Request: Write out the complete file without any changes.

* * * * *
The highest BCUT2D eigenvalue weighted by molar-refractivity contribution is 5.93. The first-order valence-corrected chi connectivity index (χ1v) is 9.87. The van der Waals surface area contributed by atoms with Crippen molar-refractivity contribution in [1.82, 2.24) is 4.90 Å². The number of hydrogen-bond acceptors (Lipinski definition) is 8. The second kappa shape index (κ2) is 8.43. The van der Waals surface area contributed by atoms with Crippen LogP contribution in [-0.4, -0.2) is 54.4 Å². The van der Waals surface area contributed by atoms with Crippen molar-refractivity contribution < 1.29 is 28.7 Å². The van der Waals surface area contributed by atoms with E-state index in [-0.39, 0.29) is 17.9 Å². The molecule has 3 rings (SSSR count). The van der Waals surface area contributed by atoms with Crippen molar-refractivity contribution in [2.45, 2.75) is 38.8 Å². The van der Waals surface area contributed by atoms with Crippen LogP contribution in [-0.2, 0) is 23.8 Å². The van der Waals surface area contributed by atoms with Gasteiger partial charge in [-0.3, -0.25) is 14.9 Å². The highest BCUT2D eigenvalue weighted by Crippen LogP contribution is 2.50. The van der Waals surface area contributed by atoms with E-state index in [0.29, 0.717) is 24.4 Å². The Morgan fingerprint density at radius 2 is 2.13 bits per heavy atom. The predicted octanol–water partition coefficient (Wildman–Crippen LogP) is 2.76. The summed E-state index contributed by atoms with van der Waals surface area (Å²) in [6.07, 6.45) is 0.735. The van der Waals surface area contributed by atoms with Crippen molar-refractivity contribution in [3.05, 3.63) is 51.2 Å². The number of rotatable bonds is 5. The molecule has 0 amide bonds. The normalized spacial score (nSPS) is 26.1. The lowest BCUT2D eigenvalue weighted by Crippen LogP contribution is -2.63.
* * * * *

The highest BCUT2D eigenvalue weighted by molar-refractivity contribution is 5.93. The first-order valence-corrected chi connectivity index (χ1v) is 9.87. The van der Waals surface area contributed by atoms with Crippen molar-refractivity contribution in [1.82, 2.24) is 4.90 Å². The number of hydrogen-bond acceptors (Lipinski definition) is 8. The second kappa shape index (κ2) is 8.43. The van der Waals surface area contributed by atoms with Crippen LogP contribution in [-0.4, -0.2) is 54.4 Å². The van der Waals surface area contributed by atoms with Crippen molar-refractivity contribution < 1.29 is 28.7 Å². The van der Waals surface area contributed by atoms with E-state index in [-0.39, 0.29) is 17.9 Å². The molecule has 3 rings (SSSR count). The van der Waals surface area contributed by atoms with Crippen molar-refractivity contribution in [2.45, 2.75) is 38.8 Å². The van der Waals surface area contributed by atoms with Crippen LogP contribution in [-0.2, 0) is 23.8 Å². The van der Waals surface area contributed by atoms with Gasteiger partial charge in [-0.3, -0.25) is 14.9 Å². The highest BCUT2D eigenvalue weighted by Crippen LogP contribution is 2.50. The van der Waals surface area contributed by atoms with E-state index in [0.29, 0.717) is 24.4 Å². The Morgan fingerprint density at radius 2 is 2.13 bits per heavy atom. The predicted octanol–water partition coefficient (Wildman–Crippen LogP) is 2.76. The summed E-state index contributed by atoms with van der Waals surface area (Å²) in [6.07, 6.45) is 0.735. The van der Waals surface area contributed by atoms with Crippen molar-refractivity contribution in [3.05, 3.63) is 51.2 Å². The number of rotatable bonds is 5. The molecule has 0 amide bonds. The normalized spacial score (nSPS) is 26.1. The lowest BCUT2D eigenvalue weighted by Crippen LogP contribution is -2.63.